Climatic Effects on Endangered Species

According to the World Wildlife Fund's Web site (http://www.worldwildlife.org/climate/impactsandadaptation.html), "climate is changing rapidly and its effects already are being felt.  The impacts will grow and will profoundly affect us, our kids, grandkids and subsequent generations, and will affect wildlife and everything else we care about.  Our challenge:  to slow climate change, to reduce our vulnerability and to adapt.

In 2007, the Intergovernmental Panel on Climate Change (IPCC) reported the results of its fourth assessment of climate change where it devoted a volume of its assessment to climate change impacts, adaptation and vulnerability. According to the report there is 'observational evidence' that many natural systems on all continents and most oceans are being affected by regional climate changes, particularly temperature increases." 

The Center's researchers have always been concerned about protection of endangered species, especially fish and mussels, but now they're looking more at the effect that climate change can have on these special aquatic populations. 

 The following are endangered species-related research projects activated in the 2012-2013 fiscal year:

 logo_ttualertEndangered Species Research in the 28-Mile-Long Reach Below Green River Dam
J.B. Layzer
Funding by:  U.S. Geological Survey

 logo_ttualert Population Demographics of Three Endangered and Four Imperiled Mussel Species in the Duck River, Tennessee
J.B. Layzer
Funding by:  Tennessee Wildlife Resources Agency

logo_ttualertPropagation and Culture of Juvenile Mussels for Restoration Efforts in the Ohio River
K. Moles
Funding by:  U.S. Geological Survey

 logo_ttualertPropagation and Re-establishment of Endangered Tennessee Mussels
J.B. Layzer
Funding by:  Tennessee Wildlife Resources Agency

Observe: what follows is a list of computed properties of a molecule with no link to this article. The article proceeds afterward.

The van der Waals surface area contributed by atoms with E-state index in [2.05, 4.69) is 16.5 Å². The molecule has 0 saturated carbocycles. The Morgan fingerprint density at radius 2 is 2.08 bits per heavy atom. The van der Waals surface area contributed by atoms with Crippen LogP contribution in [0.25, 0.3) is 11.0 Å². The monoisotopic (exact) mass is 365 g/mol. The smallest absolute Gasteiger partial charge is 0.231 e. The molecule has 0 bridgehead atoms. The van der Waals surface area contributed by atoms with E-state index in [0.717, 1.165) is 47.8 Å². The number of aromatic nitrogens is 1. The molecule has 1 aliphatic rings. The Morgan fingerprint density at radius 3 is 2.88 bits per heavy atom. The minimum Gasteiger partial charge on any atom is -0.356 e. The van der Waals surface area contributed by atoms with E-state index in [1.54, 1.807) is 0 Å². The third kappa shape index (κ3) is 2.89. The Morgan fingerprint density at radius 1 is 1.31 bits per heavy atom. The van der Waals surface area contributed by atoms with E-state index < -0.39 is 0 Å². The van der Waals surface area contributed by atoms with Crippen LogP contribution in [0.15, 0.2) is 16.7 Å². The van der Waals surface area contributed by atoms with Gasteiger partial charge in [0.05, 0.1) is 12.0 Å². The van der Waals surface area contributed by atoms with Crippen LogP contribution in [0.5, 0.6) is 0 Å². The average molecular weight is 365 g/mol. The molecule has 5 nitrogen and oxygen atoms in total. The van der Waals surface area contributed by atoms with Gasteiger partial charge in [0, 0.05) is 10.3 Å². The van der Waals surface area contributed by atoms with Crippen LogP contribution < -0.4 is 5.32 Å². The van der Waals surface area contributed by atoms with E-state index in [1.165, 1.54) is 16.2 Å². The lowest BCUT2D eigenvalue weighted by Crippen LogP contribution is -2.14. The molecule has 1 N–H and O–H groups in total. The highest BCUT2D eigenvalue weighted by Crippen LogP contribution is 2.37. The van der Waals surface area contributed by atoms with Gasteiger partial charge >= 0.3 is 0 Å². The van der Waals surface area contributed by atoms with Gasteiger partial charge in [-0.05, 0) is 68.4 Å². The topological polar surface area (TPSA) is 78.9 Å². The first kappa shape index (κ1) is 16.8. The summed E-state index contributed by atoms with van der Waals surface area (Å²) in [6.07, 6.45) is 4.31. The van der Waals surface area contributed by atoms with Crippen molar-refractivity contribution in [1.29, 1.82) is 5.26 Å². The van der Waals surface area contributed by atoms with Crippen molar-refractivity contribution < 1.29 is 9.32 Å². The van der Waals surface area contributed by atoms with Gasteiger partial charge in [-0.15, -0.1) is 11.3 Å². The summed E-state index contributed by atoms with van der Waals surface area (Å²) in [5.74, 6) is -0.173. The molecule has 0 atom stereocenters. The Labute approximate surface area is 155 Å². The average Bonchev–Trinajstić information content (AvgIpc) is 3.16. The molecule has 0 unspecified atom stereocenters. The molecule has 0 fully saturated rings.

logo_ttualertResponse of Endangered Mussels to Decreased Flows
J.B. Layzer
Funding by:  U.S. Geological Survey

logo_ttualertSummer Roosting Ecology of the Northern Long-Eared Bat (Myotis septentrionalis) at Catoosa Wildlife Management Area
B. Carver
Funding by:  Tennessee Wildlife Resources Agency

 

logo_ttualertHistoric Climatic Effects on Endangered Species Products

 

ARCHIVES

  logo_ttualertEstablish Non-essential Population of Two Endangered Mussel Species in the Lower French Broad River, Tennessee
J.B. Layzer
Funding by:  U.S. Geological Survey

logo_ttualert Life History of the Cumberland Papershell (Anodontoides denigrata)
J.B. Layzer
Funding by:  U.S. Geological Survey

 logo_ttualert Predicting the Effects on Endangered Mussels from Incremental Decreases in Minimum Flows
J.B. Layzer
Funding by:  U.S. Geological Survey

 

Faculty Involved in Endangered Species Research

 

Tennessee Cooperative Fishery Research Unit Faculty Working with the Center


 BettoliNew

Phil W. Bettoli, Professor and Assistant Unit Leader
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931/372-3086
Pennebaker Hall 205
Research Interests:
  assessing fish stocking programs, biotic integrity and conservation of imperiled fish species in regulated rivers, catch-and-release mortality, dynamics of exploited fish populations, status and conservation of commercially exploited paddlefish and sturgeon

LayzerSmallVersion

James B. Layzer, Professor and Unit Leader
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931/372-3032
Pennebaker Hall 205

Research Interests:  effects of stream regulation on aquatic biota, ecology and conservation of freshwater mussels, restoring and maintaining aquatic biodiversity, ecology of stream fishes

 

Tennessee Technological University Faculty Researchers

Photo of Brian Carver

Brian Carver, Assistant Professor of Biology
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(931) 372-3127
Pennebaker (PENN) 307 Webpage

I am a mammalogist and vertebrate community ecologist.  I teach nonmajors biology courses and courses for biology majors at both the undergraduate and graduate level.  In addition to teaching, I am active in research and serve as major professor to graduate students as well as on committees for other graduate students. 

Photo of Steven Cook

Steven Cook, Professor and Interim Chair
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(931) 372-3194
Pennebaker (PENN) 207A

Expertise in ecology of freshwater invertebrates; fish parasitology; feeding ecology and bioenergetics of freshwater fishes; biotic indices

Photo of Hayden Mattingly

Hayden Mattingly, Professor
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(931) 372-6410

Expertise in freshwater fish and crayfish life history and ecology; conservation biology; endangered species management

 

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